Guitar Strings and Clanging of the Keyboard
Beginning a paper may seem like a daunting task as I sit in the Union with my hot chocolate next to me, staring at a blank page on my laptop screen. Stress and anxiety begin to run from the top of my head to the tips of my feet, covering my whole body. I close my eyes and take a deep breath, plugging my headphones into my computer. Immediately, I turn on Simon & Garfunkel on Spotify, listening to “The Sound of Silence”, “Mrs. Robinson”, and then “The Boxer” while I plan out my paper. I am not sure why I am able to focus to Simon & Garfunkel and why I connect with their songs more than others, but I assume it is because their music is light and calming. They strum the guitar softly and sing tenderly.
As I listen, my mind begins to focus on the task at hand. I read the essay prompt and spend a few minutes thinking about how I am going to approach the prompt. I jot down my ideas with a pen in a notebook about what I want to argue and then draft a thesis statement. This process takes about 20 minutes to finish. I break up my ideas into paragraphs that will support the thesis by writing on the paper “Paragraph 1: ___, Paragraph 2: ____, Paragraph 3: _____”.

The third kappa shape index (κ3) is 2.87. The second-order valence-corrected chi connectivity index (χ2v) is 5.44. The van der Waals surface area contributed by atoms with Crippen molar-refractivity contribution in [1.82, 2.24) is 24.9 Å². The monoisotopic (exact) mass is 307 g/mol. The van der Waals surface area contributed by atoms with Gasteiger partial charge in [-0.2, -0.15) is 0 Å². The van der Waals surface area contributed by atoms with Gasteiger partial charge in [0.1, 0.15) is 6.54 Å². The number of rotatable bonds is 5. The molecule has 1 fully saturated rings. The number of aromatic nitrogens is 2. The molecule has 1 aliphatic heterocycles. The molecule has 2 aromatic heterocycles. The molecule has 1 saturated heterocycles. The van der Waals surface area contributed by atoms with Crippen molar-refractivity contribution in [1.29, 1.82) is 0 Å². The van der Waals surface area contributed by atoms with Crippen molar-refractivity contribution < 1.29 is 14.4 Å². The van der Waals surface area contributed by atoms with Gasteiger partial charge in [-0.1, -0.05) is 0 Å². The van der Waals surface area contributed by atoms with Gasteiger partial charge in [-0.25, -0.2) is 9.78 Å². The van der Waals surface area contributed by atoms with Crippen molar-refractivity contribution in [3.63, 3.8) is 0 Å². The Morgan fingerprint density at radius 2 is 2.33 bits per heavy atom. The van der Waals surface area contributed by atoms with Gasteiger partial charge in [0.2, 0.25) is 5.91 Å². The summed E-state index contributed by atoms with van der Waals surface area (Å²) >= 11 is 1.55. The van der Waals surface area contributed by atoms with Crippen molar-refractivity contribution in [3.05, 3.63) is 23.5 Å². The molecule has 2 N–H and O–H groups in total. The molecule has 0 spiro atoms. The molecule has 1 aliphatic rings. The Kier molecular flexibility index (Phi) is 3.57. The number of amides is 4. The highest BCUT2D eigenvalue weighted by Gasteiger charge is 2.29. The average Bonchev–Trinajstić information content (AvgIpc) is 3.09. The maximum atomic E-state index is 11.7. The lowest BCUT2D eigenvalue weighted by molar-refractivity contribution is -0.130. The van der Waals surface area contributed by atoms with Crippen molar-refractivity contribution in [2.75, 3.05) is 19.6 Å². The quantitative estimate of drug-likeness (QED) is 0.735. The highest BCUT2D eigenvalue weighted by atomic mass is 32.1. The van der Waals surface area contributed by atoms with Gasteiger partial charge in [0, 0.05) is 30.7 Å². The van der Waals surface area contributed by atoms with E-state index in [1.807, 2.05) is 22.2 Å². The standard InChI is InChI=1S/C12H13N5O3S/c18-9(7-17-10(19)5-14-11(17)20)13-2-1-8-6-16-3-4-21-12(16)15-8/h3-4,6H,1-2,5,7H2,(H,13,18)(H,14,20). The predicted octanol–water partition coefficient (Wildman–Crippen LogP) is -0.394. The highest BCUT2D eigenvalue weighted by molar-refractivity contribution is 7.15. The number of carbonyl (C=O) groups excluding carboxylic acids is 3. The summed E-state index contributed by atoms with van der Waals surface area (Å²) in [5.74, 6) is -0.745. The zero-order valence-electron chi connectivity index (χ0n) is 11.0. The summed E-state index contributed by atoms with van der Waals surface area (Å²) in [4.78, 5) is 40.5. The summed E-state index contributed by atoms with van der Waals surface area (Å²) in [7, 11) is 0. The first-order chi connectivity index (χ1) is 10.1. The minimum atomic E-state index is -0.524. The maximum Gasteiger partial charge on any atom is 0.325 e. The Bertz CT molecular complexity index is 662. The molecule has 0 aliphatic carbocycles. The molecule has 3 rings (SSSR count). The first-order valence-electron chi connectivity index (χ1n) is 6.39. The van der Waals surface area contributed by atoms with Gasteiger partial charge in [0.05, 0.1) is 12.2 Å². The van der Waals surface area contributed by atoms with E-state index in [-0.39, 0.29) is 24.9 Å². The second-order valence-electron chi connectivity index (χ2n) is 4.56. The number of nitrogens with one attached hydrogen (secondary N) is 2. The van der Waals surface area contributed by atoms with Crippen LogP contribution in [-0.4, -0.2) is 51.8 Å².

Next, I gather quotations that support each paragraph and mini argument. Before I begin typing the paper, I typically visit the GSI or Professor that will be grading my paper to discuss my ideas, show him or her my outline, and ask if I am on the right track. I also ask any other questions I may have. I find it extremely helpful talking out loud to a professional about my ideas and receiving feedback so that I can start my paper more confidently.
With feedback and the revised outline, I type all of the quotations as evidence and support on a Google document as my first typing step. After, I type the paper as fast as my fingers can move, getting out all of my ideas and plan without stopping for grammar or changing sentences. I cut and paste the quotations I typed when needed for evidence to support.
Once the rough draft is finished, I spend a lot of time editing the piece, changing what I feel I need to, whether it be changing sentence structure or using different evidence to support my argument. Once the piece is edited I re-read it multiple times, making even more edits. Lastly, the morning the paper is due, I read through it again a few times to double check one last time that there are not errors in the paper and everything flows smoothly. I print it and hand it in, praying to the high heavens that I will do well on it.